Vaiphasa, C. - \ 2006
ISPRS Journal of Photogrammetry and Remote Sensing 60 (2006)2. - ISSN 0924-2716 - p. 91 - 99.
feature-selection - derivative analysis - vegetation - spectra - model - differentiation - discrimination - inversion - canopies - accuracy
Spectral smoothing filters are popularly used in a large number of modern hyperspectral remote sensing studies for removing noise from the data. However, most of these studies subjectively apply ad hoc measures to select filter types and their parameters. We argue that this subjectively minded approach is not appropriate for choosing smoothing methods for hyperspectral applications. In our case study, it is proved that smoothing filters can cause undesirable changes to statistical characteristics of the spectral data; thereby, affecting the results of the analyses that are based on statistical class models. If preserving statistical properties of the original hyperspectral data is desired, smoothing filters should then be used, if necessary, after careful consideration of which smoothing techniques will minimize disturbances to the statistical properties of the original data. A comparative t-test is proposed as a method for choosing a smoothing filter suitable for hyperspectral data at hand.
Tropical mangrove species discrimination using hyperspectral data: A laboratory study
Vaiphasa, C. ; Ongsomwang, S. ; Vaiphasa, T. ; Skidmore, A.K. - \ 2005
Estuarine Coastal and Shelf Science 65 (2005)1-2. - ISSN 0272-7714 - p. 371 - 379.
feature-selection - reflectance variability - chlorophyll - vegetation - canopy - classification - ecosystems - airborne - wetland - leaves
The aim of this study is to test whether spectra of crown canopy leaves of various tropical mangrove species measured under laboratory conditions contain sufficient spectral information for discriminating mangroves at the species level. This laboratory-level study is one of the most important prerequisites to the future use of airborne and satellite hyperspectral sensors for mangrove studies. First, spectral responses of 16 Thai tropical mangrove species (2151 spectral bands between 350 nm and 2500 nm) were recorded from the leaves, using a spectrometer under laboratory conditions. Next, the mangrove spectra were statistically tested using one-way ANOVA to see whether they significantly differ at every spectral location. Finally, the spectral separability between each pair of mangrove species was quantified using the Jeffries¿Matusita (J¿M) distance measure. It turned out that the 16 mangrove species under study were statistically different at most spectral locations, with a 95% confidence level (p <0.05). The total number of spectral bands that had p-values less than 0.05 was 1941, of which 477 bands had a 99% confidence level (p <0.01). Moreover, the J¿M distance indices calculated for all pairs of the mangrove species illustrated that the mangroves were spectrally separable except the pairs that comprised the members of Rhizophoraceae. Although the difficulties of discriminating the members of Rhizophoraceae are expected, the overall result encourages further investigations into the use of on-board hyperspectral sensors to see whether mangrove species can be separated when the difficulties of the field conditions are taken into account.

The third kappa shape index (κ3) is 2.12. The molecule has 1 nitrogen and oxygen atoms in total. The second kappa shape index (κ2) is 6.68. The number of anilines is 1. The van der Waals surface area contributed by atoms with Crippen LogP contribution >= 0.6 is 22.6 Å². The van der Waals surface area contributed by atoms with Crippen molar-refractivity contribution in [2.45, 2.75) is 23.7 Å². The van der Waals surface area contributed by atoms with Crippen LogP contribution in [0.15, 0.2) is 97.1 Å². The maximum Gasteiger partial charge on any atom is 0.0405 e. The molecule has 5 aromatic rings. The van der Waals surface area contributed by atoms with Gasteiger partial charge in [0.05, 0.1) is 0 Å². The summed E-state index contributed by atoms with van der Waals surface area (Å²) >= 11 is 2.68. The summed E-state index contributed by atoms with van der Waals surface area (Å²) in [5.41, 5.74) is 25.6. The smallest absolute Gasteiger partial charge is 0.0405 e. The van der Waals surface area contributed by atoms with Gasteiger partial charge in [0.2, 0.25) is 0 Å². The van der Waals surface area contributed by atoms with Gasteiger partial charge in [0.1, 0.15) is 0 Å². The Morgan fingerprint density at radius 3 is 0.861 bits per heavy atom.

Integrating Imaging spectrometry and Neural Networks to map tropical grass quality in the Kruger National Park, South Africa
Mutanga, O. ; Skidmore, A.K. - \ 2004
Remote Sensing of Environment 90 (2004)1. - ISSN 0034-4257 - p. 104 - 115.
land-cover classification - chlorophyll content - red edge - absorption features - feature-selection - vegetation types - nitrogen - leaf - savanna - spectrometry
A new integrated approach, involving continuum-removed absorption features, the red edge position and neural networks, is developed and applied to map grass nitrogen concentration in an African savanna rangeland. Nitrogen, which largely determines the nutritional quality of grasslands, is commonly the most limiting nutrient for grazers. Therefore, the remote sensing of foliar nitrogen concentration in savanna rangelands is important for an improved understanding of the distribution and feeding patterns of wildlife. Continuum removal was applied on two absorption features located in the visible (R550-757) and the SWIR (R2015-2199) from an atmospherically corrected HYMAP MKI image. A feature selection algorithm was used to select wavelength variables from the absorption features. Selected band depths from the absorption features as well as the red edge position (REP) were input into a backpropagation neural network. The best-trained neural network was used to map nitrogen concentration over the whole study area. Results indicate that the new integrated approach could explain 60% of the variation in savanna grass nitrogen concentration on an independent test data set, with a root mean square error (rmse) of 0.13 (+/- 8.30% of the mean observed nitrogen concentration). This result is better compared to the result obtained using multiple linear regression, which yielded an R-2 of 38%, with a RMSE of 0.16 (+/- 10.30% of the mean observed nitrogen concentration) on an independent test data set. The study demonstrates the potential of airborne hyperspectral data and neural networks to estimate and ultimately to map nitrogen concentration in the mixed species environments of Southern Africa. (C) 2004 Elsevier Inc. All rights reserved.